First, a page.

Migration infrastructures and the production of migrants’ irregularity in Japan and the United Kingdom

Nando Sigona*, Jotaro Kato, Irina Kuznetsova

*Corresponding author for this work

Research output: Contribution to journalArticlepeer-review

4 Citations (Scopus)


The article examines the migration infrastructures and pathways through which migrants move into, through and out of irregular status in Japan and the UK and how these infrastructures uniquely shape their migrant experiences of irregularity at key stages of their migration projects. Our analysis brings together two bodies of migration scholarship, namely critical work on the social and legal production of illegality and the impact of legal violence on the lives of immigrants with precarious legal status, and on the role of migration infrastructures in shaping mobility pathways. Drawing upon in-depth qualitative interviews with irregular and precarious migrants in Japan and the UK collected over a ten-year period, this article develops a three-pronged analysis of the infrastructures of irregularity, focusing on infrastructures of entry, settlement and exit, casting a comparative light on the mechanisms that produce precarious and expendable migrant lives in relation to access to labour and labour conditions, access and quality of housing and law enforcement, and how migrants adapt, cope, resist or eventually are overpowered by them.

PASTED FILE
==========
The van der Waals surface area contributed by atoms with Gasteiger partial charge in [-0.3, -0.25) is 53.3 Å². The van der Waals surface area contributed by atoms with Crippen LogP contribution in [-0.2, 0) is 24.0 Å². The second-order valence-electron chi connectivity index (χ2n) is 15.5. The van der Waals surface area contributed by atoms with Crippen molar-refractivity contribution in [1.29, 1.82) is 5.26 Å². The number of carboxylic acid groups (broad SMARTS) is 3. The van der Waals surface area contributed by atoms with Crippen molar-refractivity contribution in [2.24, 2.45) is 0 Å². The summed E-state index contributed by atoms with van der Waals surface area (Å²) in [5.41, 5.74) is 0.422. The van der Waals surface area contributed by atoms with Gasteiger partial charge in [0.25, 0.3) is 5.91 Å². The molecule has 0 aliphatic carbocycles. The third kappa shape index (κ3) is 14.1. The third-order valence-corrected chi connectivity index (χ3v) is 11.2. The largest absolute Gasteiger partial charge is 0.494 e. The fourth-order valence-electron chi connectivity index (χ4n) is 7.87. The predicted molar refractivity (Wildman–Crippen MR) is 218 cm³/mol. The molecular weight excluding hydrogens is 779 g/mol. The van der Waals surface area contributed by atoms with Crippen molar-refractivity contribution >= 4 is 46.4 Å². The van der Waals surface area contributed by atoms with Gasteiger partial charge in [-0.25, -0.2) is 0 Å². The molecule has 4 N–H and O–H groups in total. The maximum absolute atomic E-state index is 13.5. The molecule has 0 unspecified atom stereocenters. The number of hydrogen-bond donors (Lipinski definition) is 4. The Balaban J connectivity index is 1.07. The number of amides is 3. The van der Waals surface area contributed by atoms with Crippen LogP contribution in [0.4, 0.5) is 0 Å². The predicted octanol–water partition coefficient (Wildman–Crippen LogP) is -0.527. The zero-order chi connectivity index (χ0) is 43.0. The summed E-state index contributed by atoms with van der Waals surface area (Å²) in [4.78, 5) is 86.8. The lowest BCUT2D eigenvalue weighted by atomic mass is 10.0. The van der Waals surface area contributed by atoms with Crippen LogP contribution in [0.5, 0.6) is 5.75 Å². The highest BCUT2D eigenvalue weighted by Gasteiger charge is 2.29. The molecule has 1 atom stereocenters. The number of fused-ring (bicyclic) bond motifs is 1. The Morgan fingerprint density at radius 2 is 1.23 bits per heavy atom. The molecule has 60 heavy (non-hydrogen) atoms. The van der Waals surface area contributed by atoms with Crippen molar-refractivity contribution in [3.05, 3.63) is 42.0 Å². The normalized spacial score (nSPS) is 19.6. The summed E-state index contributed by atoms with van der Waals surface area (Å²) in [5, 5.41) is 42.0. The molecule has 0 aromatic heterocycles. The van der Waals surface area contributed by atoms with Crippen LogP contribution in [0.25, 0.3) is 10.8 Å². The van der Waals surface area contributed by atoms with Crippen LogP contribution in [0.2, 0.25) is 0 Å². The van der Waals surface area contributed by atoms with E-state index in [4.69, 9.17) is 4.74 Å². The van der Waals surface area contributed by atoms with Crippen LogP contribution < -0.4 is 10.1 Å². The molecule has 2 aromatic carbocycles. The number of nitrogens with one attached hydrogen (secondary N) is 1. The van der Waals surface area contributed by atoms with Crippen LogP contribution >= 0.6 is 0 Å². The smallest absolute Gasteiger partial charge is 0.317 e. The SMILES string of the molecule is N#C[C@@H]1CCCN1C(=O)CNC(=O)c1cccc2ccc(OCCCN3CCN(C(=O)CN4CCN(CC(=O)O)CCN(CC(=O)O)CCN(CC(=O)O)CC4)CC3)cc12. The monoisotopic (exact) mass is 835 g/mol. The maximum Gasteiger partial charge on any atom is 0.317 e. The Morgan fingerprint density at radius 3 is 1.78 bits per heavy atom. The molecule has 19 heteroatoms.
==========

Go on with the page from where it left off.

Original languageEnglish
Article number31
JournalComparative Migration Studies
Issue number1
Publication statusPublished - 2021 Dec


  • Immigration enforcement
  • Informal labour
  • Irregular migration
  • Japan
  • Migration infrastructure
  • Migration policy
  • United Kingdom

ASJC Scopus subject areas

  • Demography
  • Geography, Planning and Development
  • Sociology and Political Science
  • Statistics, Probability and Uncertainty
  • Law


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